KIMBERLEY, SOUTH AFRICA - APRIL 01, PSL branding during the 2012 Nedbank Cup Last 16 match between United FC and SuperSport United at GWK Park on April 01, 2012 in Kimberley, South Africa Photo by Dirk Jacobs / Gallo Images

There is a lot that is positive about the Premier Soccer League (PSL), but, somehow or other, it finds ways to shoot itself in the foot.

The latest crazy scheme is to involve the country’s football journalists in a prediction game, based on the results of PSL fixtures, and the winner stands to pocket a staggering R500,000.

In announcing the competition, the PSL’s chairman Irvin Khoza said: “We have decided to not limit the excitement to the teams alone. We want to challenge the media to make predictions based on their knowledge of the teams and conditions.”

In essence, the journalist has to predict a win, lose or draw for each PSL fixture of the weekend.

The names of the winners will be put into a draw. The winner will win R500,000 in the three categories of print, radio and television.

Khoza continued by saying: “The PSL has extensively consulted if this competition involving journalists raises any ethical issues.

“We are satisfied that just like journalism awards reward without compromising the integrity of the profession, this competition does not compromise the ethics of the journalist covering the PSL.

“This inclusive competition will instead enhance the job already performed by the journalist without any negative influence.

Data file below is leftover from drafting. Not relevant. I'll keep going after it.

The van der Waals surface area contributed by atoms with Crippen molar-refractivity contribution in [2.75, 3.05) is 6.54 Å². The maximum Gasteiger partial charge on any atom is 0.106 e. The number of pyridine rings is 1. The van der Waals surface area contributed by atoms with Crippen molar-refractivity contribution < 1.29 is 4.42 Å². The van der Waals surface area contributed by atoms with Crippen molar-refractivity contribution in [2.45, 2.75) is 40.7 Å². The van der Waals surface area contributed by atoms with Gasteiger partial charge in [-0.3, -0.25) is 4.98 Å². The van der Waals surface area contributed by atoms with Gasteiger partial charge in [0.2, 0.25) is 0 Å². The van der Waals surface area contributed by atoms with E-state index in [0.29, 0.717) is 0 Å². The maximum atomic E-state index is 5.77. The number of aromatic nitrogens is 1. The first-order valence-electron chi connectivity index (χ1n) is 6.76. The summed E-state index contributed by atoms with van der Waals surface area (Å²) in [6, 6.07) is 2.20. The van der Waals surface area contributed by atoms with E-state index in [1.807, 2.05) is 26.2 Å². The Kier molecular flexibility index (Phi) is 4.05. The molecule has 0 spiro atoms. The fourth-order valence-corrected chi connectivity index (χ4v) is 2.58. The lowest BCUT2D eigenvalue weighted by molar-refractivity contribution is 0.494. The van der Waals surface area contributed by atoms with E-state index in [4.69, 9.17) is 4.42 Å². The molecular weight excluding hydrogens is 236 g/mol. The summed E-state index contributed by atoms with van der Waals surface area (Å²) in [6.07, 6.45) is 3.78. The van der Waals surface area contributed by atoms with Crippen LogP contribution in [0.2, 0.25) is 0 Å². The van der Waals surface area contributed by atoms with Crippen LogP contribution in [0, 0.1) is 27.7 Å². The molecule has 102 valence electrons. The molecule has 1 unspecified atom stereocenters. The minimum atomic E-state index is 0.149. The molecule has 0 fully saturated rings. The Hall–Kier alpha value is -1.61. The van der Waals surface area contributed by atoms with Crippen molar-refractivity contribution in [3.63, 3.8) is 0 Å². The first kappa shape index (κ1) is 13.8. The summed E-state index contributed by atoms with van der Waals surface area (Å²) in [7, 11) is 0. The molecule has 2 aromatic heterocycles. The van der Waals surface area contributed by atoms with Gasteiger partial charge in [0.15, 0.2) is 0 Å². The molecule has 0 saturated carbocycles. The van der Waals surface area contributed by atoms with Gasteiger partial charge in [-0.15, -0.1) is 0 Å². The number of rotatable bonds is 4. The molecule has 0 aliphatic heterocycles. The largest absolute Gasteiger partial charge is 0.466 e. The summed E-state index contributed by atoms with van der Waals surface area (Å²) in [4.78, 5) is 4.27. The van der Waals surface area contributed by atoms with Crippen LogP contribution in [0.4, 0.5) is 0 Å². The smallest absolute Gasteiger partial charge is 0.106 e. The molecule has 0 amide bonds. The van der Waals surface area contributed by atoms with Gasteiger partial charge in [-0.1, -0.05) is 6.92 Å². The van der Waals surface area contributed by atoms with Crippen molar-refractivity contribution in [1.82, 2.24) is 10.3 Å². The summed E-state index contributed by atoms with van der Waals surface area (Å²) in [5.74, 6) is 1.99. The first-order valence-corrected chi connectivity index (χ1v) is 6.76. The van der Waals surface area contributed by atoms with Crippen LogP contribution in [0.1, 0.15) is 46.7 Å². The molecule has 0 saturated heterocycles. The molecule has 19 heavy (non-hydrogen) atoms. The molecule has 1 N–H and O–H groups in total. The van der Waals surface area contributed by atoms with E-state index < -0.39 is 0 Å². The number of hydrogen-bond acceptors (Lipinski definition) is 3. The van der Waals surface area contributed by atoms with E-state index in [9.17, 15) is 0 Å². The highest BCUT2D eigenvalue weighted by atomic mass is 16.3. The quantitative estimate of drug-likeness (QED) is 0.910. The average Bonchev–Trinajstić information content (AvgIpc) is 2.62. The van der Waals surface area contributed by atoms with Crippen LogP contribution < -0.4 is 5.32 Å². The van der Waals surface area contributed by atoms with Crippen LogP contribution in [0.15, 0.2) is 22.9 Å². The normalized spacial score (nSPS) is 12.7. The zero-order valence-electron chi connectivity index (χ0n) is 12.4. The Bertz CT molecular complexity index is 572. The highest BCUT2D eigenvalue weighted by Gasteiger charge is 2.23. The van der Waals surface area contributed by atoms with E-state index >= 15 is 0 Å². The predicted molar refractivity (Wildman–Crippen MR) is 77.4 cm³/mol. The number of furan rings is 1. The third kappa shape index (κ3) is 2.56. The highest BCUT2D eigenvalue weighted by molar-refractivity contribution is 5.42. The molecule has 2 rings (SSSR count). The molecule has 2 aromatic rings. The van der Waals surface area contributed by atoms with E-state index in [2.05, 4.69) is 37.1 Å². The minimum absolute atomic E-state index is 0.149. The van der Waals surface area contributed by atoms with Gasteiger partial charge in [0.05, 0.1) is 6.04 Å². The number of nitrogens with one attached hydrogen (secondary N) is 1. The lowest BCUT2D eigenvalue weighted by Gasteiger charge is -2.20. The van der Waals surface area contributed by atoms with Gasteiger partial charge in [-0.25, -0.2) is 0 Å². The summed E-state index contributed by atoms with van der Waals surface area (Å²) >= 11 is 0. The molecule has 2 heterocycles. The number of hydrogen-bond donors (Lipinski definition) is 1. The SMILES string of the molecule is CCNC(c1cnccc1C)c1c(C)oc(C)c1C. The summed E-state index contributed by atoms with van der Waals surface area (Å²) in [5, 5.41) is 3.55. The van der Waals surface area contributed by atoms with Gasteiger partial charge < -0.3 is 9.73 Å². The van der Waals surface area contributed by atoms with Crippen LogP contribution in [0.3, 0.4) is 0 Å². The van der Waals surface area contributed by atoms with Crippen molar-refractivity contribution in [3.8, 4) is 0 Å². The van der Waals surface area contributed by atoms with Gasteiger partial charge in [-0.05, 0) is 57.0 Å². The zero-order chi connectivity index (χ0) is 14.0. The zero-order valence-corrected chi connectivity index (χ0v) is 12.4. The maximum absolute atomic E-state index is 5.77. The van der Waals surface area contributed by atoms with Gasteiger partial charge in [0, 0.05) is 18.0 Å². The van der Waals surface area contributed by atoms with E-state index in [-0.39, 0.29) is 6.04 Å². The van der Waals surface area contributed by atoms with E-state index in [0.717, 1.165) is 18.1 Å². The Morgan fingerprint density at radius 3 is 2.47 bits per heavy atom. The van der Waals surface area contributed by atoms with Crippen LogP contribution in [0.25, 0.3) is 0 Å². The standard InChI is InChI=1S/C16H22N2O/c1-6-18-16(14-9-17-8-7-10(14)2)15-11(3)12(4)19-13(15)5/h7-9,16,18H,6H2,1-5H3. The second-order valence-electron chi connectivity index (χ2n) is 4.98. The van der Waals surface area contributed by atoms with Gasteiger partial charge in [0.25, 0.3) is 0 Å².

“The PSL executive has also provided for journalists, who are precluded from winning prize money by their employers, to nominate a charity of their choice to be a recipient beneficiary of their prize.”

Independent Newspapers Cape, publishers of the Cape Argus, the Cape Times and the Daily Voice, has made its official stance on the journalist competition clear.

Martine Barker, the Managing Editor of Independent Newspapers Cape, said: “Our company does not endorse any entity offering financial incentives for journalists to do the work they are paid to do.

“For this reason we would not be able to allow sports writers to participate in this offer in their personal capacities, although it would be acceptable for them to participate on behalf of a nominated, registered charity.

“Independent Newspapers Cape recognises that the PSL is seeking to increase interest in the season ahead, but is mindful of the principle that journalists should not participate for potential gain in any way in the stories they cover.

“Independent Newspapers Cape hopes that the PSL will revisit the offer and make it a competition where the prize will be available for a nominated charity only.” – The Argus